Juliet meets Ava.

Juliet meets Ava.

One of the most rewarding parts of laboring with our second child was having our 2 year old daughter, Juliet, present. Our sibling doula, Franki, with Nola Nesting made this possible. We met with Franki on a couple of occasions in preparation for Eva’s birth; her calm sweet demeanor just captivated Juliet... they were instant friends. As an already experience doula, Franki was awesome at our birth. She kept Juliet involved by encouraging her to count while mommy pushed. Franki talked to Juliet about the sounds mommy was making and why. She put a positive twist on what may have been a worrisome situation for a toddler. Since Juliet enjoys coloring and crafts, Franki captured Juliet’s attention through these activities in our labor suite while waiting for baby to arrive. It was so sweet to experience Juliet’s excitement and curiosity as she watched her sister being born. She was able to bond with Eva (“Baby Eba” as she affectionality calls her) immediately after birth. A week later, Franki visited and brought a folder containing the art projects from that day along with an outline of events from her and Juliet’s perspective. I am so glad that we found Nola Nesting and Franki to enrich our family’s birth experience.
— Anne and Adam, parents to Juliet and Eva

Whether at home or in the hospital, a Sibling Doula allows you to concentrate on the hard work of labor with the confidence that your older child is well-cared for and ready to welcome their new sibling.

Read more about Sibling Doulas here or contact us for more information.

 

Are You Prepared for Your Best Birth?

I've been watching a bit of this cute mom's youtube channel. She has a great sense of humor and is fun to watch, but when I saw this video of her second babe's birth, well, I just had to jot down some thoughts. . . .

First off, let me just say this - aren't they a sweet family?  What a cute little baby and big sister!  Like any birth, this one had me shedding a tear.  Congratulations to them on their new addition and to this mother for breastfeeding their sweet babe in the NICU.  

Wanna know what else I see?  A family that really could have used the support from a comprehensive childbirth class and a doula.  How so you ask?  Here goes!

1.  Rather than arriving at the hospital early, the information and confidence gained in a childbirth class like Birth Boot Camp and having a doula would have enabled them to stay home longer, hydrate and rest.  Laboring at home helps to decrease cesarean risk by limiting interventions and allows a woman to make greater progress in labor by feeling safe and comforted.   Our bodies and brains have only one way to interpret lights, noise and distraction during labor - risk.  When our primitive selves perceive it is not safe to have our baby in this time/place birth does not progress.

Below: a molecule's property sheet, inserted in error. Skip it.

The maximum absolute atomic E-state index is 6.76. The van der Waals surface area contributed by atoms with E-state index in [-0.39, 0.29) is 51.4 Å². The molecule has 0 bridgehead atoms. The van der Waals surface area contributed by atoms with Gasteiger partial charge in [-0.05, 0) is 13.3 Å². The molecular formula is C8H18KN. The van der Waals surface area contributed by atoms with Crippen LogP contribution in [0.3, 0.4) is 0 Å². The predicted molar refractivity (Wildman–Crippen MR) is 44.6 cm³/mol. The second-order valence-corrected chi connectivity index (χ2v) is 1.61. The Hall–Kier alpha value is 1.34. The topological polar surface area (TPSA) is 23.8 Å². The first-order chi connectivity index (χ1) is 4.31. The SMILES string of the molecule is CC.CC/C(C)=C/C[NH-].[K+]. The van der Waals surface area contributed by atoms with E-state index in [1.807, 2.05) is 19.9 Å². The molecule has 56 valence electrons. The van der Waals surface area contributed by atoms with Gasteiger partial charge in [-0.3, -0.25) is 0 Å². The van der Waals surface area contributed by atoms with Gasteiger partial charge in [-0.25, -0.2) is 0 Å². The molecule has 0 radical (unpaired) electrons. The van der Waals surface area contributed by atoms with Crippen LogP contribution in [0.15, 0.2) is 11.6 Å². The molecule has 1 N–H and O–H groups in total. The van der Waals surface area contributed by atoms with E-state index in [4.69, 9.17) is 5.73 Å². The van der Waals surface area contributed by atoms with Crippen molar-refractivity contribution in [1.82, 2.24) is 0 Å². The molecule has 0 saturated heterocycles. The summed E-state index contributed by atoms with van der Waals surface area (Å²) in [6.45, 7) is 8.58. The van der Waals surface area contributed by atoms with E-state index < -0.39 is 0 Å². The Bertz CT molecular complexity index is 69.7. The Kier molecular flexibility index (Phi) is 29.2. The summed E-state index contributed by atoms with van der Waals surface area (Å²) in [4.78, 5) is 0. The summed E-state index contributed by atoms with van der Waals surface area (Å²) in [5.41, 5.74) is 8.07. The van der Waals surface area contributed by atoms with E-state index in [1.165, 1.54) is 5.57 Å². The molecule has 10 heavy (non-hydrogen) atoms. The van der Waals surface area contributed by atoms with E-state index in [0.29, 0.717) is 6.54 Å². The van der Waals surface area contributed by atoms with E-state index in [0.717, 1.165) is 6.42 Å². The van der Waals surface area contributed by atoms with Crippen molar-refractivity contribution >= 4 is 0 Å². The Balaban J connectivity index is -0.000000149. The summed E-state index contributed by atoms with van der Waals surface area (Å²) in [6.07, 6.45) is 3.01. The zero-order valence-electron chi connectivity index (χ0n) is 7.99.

2. Movement!  This beautiful laboring mom finds that she feels better standing and then later we see her in the bed again.  Lying in bed is a terrible labor position as it restricts movement and is very painful.  When women move in labor they help their baby come down and are more comfortable.  With a doula present dad would have been encouraged to walk with her and help relieve her discomfort using movement and touch techniques.

3.  The Epidural!!!  An epidural that doesn't work is the WORST!  This is why EVERYONE, even those planning medical pain relief during labor, need childbirth education.  Really, my heart goes out to moms that experience an epidural that only works on half or not at all.  When you have only prepared for an epidural and don't have the support of a doula and skills learned from a class to help you labor, this is torturous - far far more painful than a natural birth with support and education.

4.  Oy!  An infection.   Now, who knows why this sweet mom had an infection or why she ran fever.  We do know that epidurals and fluids can cause a maternal fever and that vaginal exams and artificial rupture of membranes (breaking your water) increase risk of infection.  She also said she hadn't slept in quite some time and was likely dehydrated.  It's hard to stay well hydrated at the end of a pregnancy.  Again, a doula and class would have helped her be informed (potentially decreasing vaginal exams, the need for an epidural and interventions) and stay hydrated.

This mom is no wimp.  She brought her child into this world full of love and desire (and with a half-functioning epidural! ouch!).  I do not know her or any details of her pregnancy and birth that are not shared in this video.  Congratulations, Elle and family!  Give us a call if you'd like some more support next time around!


Amanda Devereux is founder of Nola Nesting, a Doula, Birth Boot Camp Instructor, and mom of three breastfed babes.

More New Orleans Birth Options are the Best! (a new midwife in new orleans)

So, here's the big news . . .

there's a new midwife in town!

How exciting is this? It wasn't long ago that hospital midwifery was virtually unheard of in our crescent city, homebirth midwives were only found by carefully listening for the whispers of others and VBACs were rare at best.

We were invited to meet Alison Clark, CNM and chat with her about her new home with Crescent City Physicians at Touro's Family Birthing Center. She has been practicing in Mississippi and is thrilled to be growing some roots in New Orleans. She's looking forward to supporting women in using water to labor and birth, encourages movement during labor and also offers pre-conception care.

Midwifery offers women care that includes a philosophy that

birth is normal.

This is different from the medical model of care ascribed to by physicians (although we are super lucky to have some amazing physicians in our area that have a great perspective of birth). Every woman, baby, pregnancy and birth is different and will have differnet needs. Options are what women need. Women deserve the ability to have a conversation with health care providers and choose what route, what provider, is best for them. In a city that is often (sometimes) endearingly slow, we are rapidly seeing more birth options and this is beautiful progress!